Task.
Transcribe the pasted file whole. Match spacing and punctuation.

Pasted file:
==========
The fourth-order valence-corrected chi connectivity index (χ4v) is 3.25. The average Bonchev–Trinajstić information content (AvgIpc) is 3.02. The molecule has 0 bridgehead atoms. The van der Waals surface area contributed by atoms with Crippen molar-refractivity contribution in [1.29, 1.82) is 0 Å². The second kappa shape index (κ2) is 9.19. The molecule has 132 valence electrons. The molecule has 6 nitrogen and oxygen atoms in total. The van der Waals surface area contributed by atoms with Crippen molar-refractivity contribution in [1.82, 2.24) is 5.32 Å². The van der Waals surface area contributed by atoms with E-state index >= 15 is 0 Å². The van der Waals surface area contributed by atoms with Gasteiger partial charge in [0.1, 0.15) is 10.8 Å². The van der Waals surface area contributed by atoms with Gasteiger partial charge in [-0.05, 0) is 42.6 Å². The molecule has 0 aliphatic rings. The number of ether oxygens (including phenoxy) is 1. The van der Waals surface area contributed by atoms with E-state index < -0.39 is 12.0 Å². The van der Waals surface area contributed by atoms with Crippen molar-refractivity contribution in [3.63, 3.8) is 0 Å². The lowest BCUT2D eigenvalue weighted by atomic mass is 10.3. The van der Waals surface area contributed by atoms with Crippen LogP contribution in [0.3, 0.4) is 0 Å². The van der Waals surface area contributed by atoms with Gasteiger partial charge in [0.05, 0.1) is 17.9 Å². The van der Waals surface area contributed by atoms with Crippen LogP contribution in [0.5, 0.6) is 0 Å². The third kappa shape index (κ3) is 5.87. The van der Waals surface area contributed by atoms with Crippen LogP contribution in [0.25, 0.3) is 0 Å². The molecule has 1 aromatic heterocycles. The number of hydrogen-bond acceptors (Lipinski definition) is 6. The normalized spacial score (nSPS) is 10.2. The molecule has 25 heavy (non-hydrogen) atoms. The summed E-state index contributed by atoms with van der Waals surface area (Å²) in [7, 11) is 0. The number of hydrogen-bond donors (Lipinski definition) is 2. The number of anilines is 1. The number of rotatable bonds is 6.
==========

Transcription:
The fourth-order valence-corrected chi connectivity index (χ4v) is 3.25. The average Bonchev–Trinajstić information content (AvgIpc) is 3.02. The molecule has 0 bridgehead atoms. The van der Waals surface area contributed by atoms with Crippen molar-refractivity contribution in [1.29, 1.82) is 0 Å². The second kappa shape index (κ2) is 9.19. The molecule has 132 valence electrons. The molecule has 6 nitrogen and oxygen atoms in total. The van der Waals surface area contributed by atoms with Crippen molar-refractivity contribution in [1.82, 2.24) is 5.32 Å². The van der Waals surface area contributed by atoms with E-state index >= 15 is 0 Å². The van der Waals surface area contributed by atoms with Gasteiger partial charge in [0.1, 0.15) is 10.8 Å². The van der Waals surface area contributed by atoms with Gasteiger partial charge in [-0.05, 0) is 42.6 Å². The molecule has 0 aliphatic rings. The number of ether oxygens (including phenoxy) is 1. The van der Waals surface area contributed by atoms with E-state index < -0.39 is 12.0 Å². The van der Waals surface area contributed by atoms with Crippen molar-refractivity contribution in [3.63, 3.8) is 0 Å². The lowest BCUT2D eigenvalue weighted by atomic mass is 10.3. The van der Waals surface area contributed by atoms with Crippen LogP contribution in [0.3, 0.4) is 0 Å². The van der Waals surface area contributed by atoms with Gasteiger partial charge in [0.05, 0.1) is 17.9 Å². The van der Waals surface area contributed by atoms with Crippen LogP contribution in [0.5, 0.6) is 0 Å². The third kappa shape index (κ3) is 5.87. The van der Waals surface area contributed by atoms with Crippen LogP contribution in [0.25, 0.3) is 0 Å². The molecule has 1 aromatic heterocycles. The number of hydrogen-bond acceptors (Lipinski definition) is 6. The normalized spacial score (nSPS) is 10.2. The molecule has 25 heavy (non-hydrogen) atoms. The summed E-state index contributed by atoms with van der Waals surface area (Å²) in [7, 11) is 0. The number of hydrogen-bond donors (Lipinski definition) is 2. The number of anilines is 1. The number of rotatable bonds is 6.